Although not all homes for sale fit into the “affordable housing” category, occasionally the market offers the opportunity for someone to buy rather than rent. GWYNETH J. SAUNDERS

If you save money, you can buy a home. If you buy a home, you can save money.

When you think about having to fork over the first and last month’s rent, plus a security deposit and deposits on utilities, you’ve likely found the same amount of money that you would need for a down payment on your own home.

Could encouraging home ownership be the solution to affordable housing?

Larry Stoller, broker-owner and Realtor with Real Estate Five of the Lowcountry, noted that “affordable” is relative.

“It has to do with mortgage rates. Everything in Bluffton is affordable to people moving here from up north because they’re coming from a place where they are paying $14,000 to $15,000 in taxes,” he said. “To them, everything here is affordable. The problem is, for people working here, nothing is affordable because they aren’t making $50,000 or $60,000 or $70,000 a year.”

It is possible to purchase a $100,000 condominium and pay a monthly mortgage fee that is less than the rent you might be paying.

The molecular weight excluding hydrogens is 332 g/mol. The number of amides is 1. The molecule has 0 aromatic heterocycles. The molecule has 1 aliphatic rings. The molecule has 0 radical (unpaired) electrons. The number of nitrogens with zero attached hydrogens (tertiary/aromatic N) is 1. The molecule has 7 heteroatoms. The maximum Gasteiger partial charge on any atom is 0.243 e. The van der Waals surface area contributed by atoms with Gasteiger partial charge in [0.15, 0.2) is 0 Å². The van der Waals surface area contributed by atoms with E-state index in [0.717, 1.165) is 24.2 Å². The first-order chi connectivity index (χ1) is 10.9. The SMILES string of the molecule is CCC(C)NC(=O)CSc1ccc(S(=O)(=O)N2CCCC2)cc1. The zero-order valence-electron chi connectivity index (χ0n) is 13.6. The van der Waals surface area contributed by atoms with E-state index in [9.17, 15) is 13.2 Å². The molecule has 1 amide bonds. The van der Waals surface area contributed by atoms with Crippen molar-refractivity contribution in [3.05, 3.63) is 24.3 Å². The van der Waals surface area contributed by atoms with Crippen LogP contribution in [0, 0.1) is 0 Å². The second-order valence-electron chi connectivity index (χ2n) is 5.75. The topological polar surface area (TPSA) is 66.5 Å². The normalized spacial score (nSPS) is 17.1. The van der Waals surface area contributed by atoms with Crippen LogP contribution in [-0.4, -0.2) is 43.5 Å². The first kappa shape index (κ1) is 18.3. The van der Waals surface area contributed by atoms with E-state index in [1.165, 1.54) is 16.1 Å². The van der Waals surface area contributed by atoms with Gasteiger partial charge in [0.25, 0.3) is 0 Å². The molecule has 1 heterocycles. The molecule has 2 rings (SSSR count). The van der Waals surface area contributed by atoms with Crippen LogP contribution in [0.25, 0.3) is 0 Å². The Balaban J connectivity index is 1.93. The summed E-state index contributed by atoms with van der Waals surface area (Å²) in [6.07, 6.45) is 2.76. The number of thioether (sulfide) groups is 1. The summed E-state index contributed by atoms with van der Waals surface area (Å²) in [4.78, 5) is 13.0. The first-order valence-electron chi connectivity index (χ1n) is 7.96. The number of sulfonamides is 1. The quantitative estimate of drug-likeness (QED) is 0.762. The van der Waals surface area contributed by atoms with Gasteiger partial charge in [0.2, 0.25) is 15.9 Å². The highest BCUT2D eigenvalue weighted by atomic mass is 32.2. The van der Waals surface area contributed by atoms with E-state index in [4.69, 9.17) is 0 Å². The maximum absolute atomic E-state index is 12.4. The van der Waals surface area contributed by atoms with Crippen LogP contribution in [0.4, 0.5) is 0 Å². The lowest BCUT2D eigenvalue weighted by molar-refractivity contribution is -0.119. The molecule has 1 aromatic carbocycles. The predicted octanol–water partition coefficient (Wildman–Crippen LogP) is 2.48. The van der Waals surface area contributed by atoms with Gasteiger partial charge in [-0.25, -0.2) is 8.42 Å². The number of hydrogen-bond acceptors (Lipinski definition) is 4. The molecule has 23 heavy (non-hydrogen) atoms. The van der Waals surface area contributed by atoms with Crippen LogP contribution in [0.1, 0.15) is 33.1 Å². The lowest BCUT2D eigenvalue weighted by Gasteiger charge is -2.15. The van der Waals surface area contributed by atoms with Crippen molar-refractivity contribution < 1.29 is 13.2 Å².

For example, a friend’s sons recently applied for and successfully began renting a luxury apartment in Bluffton for $1,760 a month. The base rent is $500 more than their parent’s mortgage on their Hilton Head Island home.

“Right now, if you rent a two-bedroom condo in Westbury Park, you’re paying about $1,200 a month,” said Stoller. “At 4.5 percent interest rate, you could buy a condo for $100,000. You’re paying maybe $800 or less with a 30-year mortgage, and that includes regime fees, insurance, etc.”

That’s more money in the owner’s pocket, but it isn’t easy.

Part of the problem is not only the cost, but the availability of both rentals and homes that are affordable and meet the needs of the workforce that local businesses require to maintain the county’s reputation as a welcoming and livable resort.

There is a slight difference in the definitions of “affordable housing” and “workforce housing.”

The Economic Times defines “affordable housing” as “housing units that are affordable by that section of society whose income is below the median household income.”

The National Association of Realtors defines “workforce housing” as “housing that is affordable to workers and close to their jobs. It is homeownership, as well as rental housing, that can be reasonably afforded by a moderate to middle income, critical workforce and located in acceptable proximity to workforce centers.”

On many of the real estate web sites – such as – rental inventory in Beaufort County is currently fewer than 200 townhomes, condos, single family dwellings and mobile homes, including apartments.

The monthly fee – which did not include utilities, internet or TV – ranged from $750 to $4,800; only about 20 of them (as of June 18) were $1,200 or less per month.